For some time Theramenes had been circulating whispers of their designs, and when the envoys1
returned from Lacedaemon without having effected anything in the nature of a treaty for the Athenian people, he declared that this fort was likely to prove the ruin of Athens.
Now the Euboeans had requested the Peloponnesians to send them a fleet2
, and just at this time two and forty ships, including Italian vessels from Tarentum and Locri and a few from Sicily, were stationed at Las in Laconia, and were making ready to sail to Euboea under the command of Agesandridas the son of Agesander, a Spartan. Theramenes insisted that these ships were intended, not for Euboea, but for the party who were fortifying Eetionea, and that, if the people were not on the alert, they would be undone before they knew where they were.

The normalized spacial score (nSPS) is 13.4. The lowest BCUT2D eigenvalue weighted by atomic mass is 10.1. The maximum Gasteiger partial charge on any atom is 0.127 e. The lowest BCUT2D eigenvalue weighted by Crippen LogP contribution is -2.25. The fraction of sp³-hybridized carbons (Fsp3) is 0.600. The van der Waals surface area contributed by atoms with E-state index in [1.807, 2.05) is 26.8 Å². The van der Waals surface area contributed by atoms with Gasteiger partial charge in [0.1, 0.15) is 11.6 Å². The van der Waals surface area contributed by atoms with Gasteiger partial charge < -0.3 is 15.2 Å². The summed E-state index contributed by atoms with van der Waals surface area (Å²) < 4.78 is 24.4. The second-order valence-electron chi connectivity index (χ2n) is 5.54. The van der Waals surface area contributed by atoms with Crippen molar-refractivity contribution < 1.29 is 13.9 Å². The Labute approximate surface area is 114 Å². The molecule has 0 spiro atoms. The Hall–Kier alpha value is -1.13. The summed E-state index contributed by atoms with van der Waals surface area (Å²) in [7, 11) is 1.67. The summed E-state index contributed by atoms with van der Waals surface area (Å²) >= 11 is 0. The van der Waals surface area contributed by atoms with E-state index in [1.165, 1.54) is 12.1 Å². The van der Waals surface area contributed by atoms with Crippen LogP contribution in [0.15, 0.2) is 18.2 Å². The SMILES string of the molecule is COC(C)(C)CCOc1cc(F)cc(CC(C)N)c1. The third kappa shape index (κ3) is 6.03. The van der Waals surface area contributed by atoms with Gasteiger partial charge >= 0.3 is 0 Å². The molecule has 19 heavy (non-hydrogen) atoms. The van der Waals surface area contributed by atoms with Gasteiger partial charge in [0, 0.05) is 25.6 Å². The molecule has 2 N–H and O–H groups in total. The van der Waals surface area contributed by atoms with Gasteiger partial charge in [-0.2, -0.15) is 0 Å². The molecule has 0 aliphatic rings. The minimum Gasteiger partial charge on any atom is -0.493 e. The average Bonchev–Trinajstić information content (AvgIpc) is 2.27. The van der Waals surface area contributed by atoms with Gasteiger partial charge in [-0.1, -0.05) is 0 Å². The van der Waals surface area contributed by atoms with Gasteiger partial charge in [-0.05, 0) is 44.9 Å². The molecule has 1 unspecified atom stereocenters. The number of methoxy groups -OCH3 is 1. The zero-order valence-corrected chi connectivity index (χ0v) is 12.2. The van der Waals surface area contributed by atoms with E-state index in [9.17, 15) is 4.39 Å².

The charge was not a mere calumny, but had some foundation in the disposition of the ruling party. For what would have best pleased them would have been, retaining the oligarchy in any case, to have preserved the Athenian empire over the allies; failing this, to keep merely their ships and walls, and to be independent; if this too proved impracticable, at any rate they would not see democracy restored, and themselves fall the first victims, but would rather bring in the enemy and come to terms with them, not caring if thereby the city lost walls and ships and everything else, provided that they could save their own lives.